The Platinum Equity firm, which recently bought The San Diego Union-Tribune, is known for buying troubled companies, slashing budgets, then selling them once they’ve turned around. It’s a way of doing business that inspires confidence in those who value efficiency and profit ahead of all else.
But in an interview published today, the firm’s top boss suggested that his vision for the U-T is more complicated.
“It’s a very community-based product, and we want to be positive and find a way to make an impact,” CEO Tom Gores told The Boston Globe. “The last thing we want is people thinking we’re coming in to screw up the community, make a few bucks, and then leave.”
Platinum Equity is in the running to buy the Globe, a widely respected newspaper that has fallen on hard times along with the rest of the newspaper industry.
The story, a profile of Platinum Equity, paints a familiar picture of the company as one focused on quick turnarounds: It’s “known for buying struggling units of Fortune 500 companies and quickly cleaning house, cutting jobs, and honing the company’s product focus.”
That strategy is definitely afoot at the U-T, where an estimated 28 percent of employees have been laid off since Platinum Equity took over. “We’ve definitely made progress in establishing a healthier company,” Gores said.
Indeed, executives told employees in August that the newspaper expects to make a profit this year.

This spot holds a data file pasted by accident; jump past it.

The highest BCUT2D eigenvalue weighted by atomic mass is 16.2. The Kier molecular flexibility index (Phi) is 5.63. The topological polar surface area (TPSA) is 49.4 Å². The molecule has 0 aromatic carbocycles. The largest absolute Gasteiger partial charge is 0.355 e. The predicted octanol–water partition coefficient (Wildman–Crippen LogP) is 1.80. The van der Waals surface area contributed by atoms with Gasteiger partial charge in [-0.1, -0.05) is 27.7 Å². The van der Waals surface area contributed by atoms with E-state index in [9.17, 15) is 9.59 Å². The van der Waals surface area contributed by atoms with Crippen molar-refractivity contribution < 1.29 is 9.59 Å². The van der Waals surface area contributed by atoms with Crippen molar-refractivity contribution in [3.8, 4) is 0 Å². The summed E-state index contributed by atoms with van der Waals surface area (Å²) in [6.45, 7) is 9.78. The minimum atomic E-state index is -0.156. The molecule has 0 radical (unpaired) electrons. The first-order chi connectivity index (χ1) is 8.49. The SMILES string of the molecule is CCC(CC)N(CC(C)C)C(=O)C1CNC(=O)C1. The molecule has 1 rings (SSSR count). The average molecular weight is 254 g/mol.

But the profit may come at a cost. Dean Nelson, a journalism professor at Point Loma Nazarene University, tells the Globe that the U-T is “trying to do more stories with a faster turnaround, but they’re not delving into the more nuanced complex issues people care about.”
Brian Cragin, who worked as a U-T technology editor until he was laid off, said: “When you continue to shrink and shrink and shrink, you’re just asking people to shovel at some point. You just can’t produce quality.”
But U-T employees interviewed for the story like what they see from the new owners:
They said the firm’s executives quickly invested in computerized technology to replace a long-outmoded method of assembling the paper each day, and have already put it on stronger financial footing.
“They are smart businessmen who see the value of what journalism brings,” said Robert York, a senior editor at the Union-Tribune. “They came in here with a plan and their ears open, and so far it seems to be working.”
The Globe story also takes a look at the 45-year-old Gores himself, saying he “seems to embrace the image of the Hollywood mogul” but had his reputation tarnished when he got enmeshed in a scandal involving his brother’s wife.
The story includes a photo of Gores in a pinstriped suit, with his shirt unbuttoned to show off his chest. It inspired a media critic to say he looks “like he’s starring in the community-theater remake of ‘Saturday Night Fever.’”
“Gores comes across as an exceedingly unlikely candidate to stabilize the Globe’s finances while preserving its journalism.” writes the critic, Dan Kennedy.
He prefers that another bidder, which includes members of the family that used to own the paper, buy the Globe instead of Platinum Equity: “I’d certainly feel better if the Taylor group prevails. Yes, the Globe has to succeed as a business. But with the Taylors, I’m more confident that managers would seek to define the journalistic mission first, then figure out how to pay for it.”